Alice Dugged Cary: Librarian of Atlanta’s First Public Library for African Americans

1 Posted by - September 8, 2019 - Black First, History, LATEST POSTS

Alice Dugged Cary, served as an African-American educator. She was also appointed the first librarian of the Auburn Carnegie Library in Atlanta, the first library in the city accessible to black under segregation.

Cary was born in New London, Indiana, in 1859. She attended Wilberforce University and began her teaching career in the public schools of Kansas in 1882. She became assistant principal at Lincoln High School, Kansas City, MO, in 1884, and the following year she married the Rev. Jefferson Alexander Carey Jr, a minister of the A.M.E. Church, and moved to Atlanta, Georgia, where she accepted an appointment in 1886 as the second principal of Morris Brown College.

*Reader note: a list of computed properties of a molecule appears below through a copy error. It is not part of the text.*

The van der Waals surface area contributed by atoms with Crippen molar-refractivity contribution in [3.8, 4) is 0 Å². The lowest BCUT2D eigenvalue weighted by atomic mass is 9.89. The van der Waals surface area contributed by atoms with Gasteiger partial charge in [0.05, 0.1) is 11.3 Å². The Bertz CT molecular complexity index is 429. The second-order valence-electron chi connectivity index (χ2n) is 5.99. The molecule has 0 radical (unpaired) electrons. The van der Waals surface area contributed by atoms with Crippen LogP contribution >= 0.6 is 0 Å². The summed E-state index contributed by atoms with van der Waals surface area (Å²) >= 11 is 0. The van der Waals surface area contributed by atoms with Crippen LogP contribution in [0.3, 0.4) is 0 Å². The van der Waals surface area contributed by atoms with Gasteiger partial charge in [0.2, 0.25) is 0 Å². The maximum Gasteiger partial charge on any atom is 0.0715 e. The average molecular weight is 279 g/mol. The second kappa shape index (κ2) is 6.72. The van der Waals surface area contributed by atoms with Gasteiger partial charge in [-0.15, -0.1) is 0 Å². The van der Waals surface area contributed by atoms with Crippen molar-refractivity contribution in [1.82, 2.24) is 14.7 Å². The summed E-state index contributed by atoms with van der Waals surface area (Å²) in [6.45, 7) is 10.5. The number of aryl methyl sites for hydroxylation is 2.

Cary was also committed to the development of early childhood education and established the first free kindergartens for African American children in Atlanta, Georgia, Macon, Georgia, and Charleston, South Carolina. She later became the principal of the Mitchell Street School in 1887, a position she held concurrently with her university role. She established the second branch of the Zeta Phi Beta sorority in 1921. Cary was politically active, serving as the Georgia State Chairman of the Colored Woman’s Committee, and as president of the Georgia State Federation of Coloured Women. Alice Cary died in Atlanta, GA, in 1941.

source:

Alice Dugged Cary

https://en.wikipedia.org/wiki/Alice_Dugged_Cary

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